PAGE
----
Besieged Republican Rep. George Santos arrives on the House floor most days to deliver short speeches — celebrating women-owned small businesses, a special high school in his district or raising concern about various countries in crises.
At other times he can be seen dashing through the halls of the U.S. Capitol as lawmakers do, from one meeting to the next. He once passed out doughnuts to the press corps staking out his office.
Far from being chastened by the widespread criticism, mockery and rejection that Santos has received after having admitted to fabricating many aspects of his life story, the newly elected congressman is breezily carrying on in Congress. He is refusing calls for his resignation all while rewriting the narrative in real time.
For Santos, it’s an unusual up-is-down approach that would have been almost unthinkable in an earlier generation but one that signals the new norms taking hold amid the deepening of a post-truth era in Congress.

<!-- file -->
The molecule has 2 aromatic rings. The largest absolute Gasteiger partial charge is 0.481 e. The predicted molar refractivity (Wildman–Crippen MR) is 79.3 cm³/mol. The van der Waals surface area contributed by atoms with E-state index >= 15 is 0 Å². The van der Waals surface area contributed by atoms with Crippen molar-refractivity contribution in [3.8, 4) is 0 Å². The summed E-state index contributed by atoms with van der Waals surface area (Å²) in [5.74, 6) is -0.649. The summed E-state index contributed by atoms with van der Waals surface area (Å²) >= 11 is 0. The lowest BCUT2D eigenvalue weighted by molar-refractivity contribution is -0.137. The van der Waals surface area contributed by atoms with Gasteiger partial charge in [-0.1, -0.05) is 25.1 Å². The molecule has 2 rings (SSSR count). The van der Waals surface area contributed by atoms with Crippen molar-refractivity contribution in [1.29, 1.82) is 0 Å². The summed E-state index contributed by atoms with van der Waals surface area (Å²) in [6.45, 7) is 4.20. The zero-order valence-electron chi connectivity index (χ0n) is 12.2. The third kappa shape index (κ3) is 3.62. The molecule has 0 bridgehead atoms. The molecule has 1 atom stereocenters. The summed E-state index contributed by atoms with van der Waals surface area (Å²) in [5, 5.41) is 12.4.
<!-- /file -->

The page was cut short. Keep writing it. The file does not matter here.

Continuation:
“I was elected by the people to come here to represent them, and I do that every day,” Santos told The Associated Press in a brief interview off the House floor.
“It’s a hard job. If I said it was easy, I’d be lying to you — and I don’t think that’s what we want, right?”
Pressed about the idea of a post-truth era, Santos said, “I think truth still matters very much.”
Perhaps not since Donald Trump launched his presidency with exaggerated claims of the crowd size at his inauguration has an elected official arrived in Washington and sought so brazenly and defiantly to convince the public of reality different than the one before their very eyes.
Santos is coming of political age at a time of an unmooring in civic life, when a duly-sworn member of the U.S. Congress can persevere, business as usual, despite having admittedly lied to voters about his resume, experience and personal life as he ran for elected office.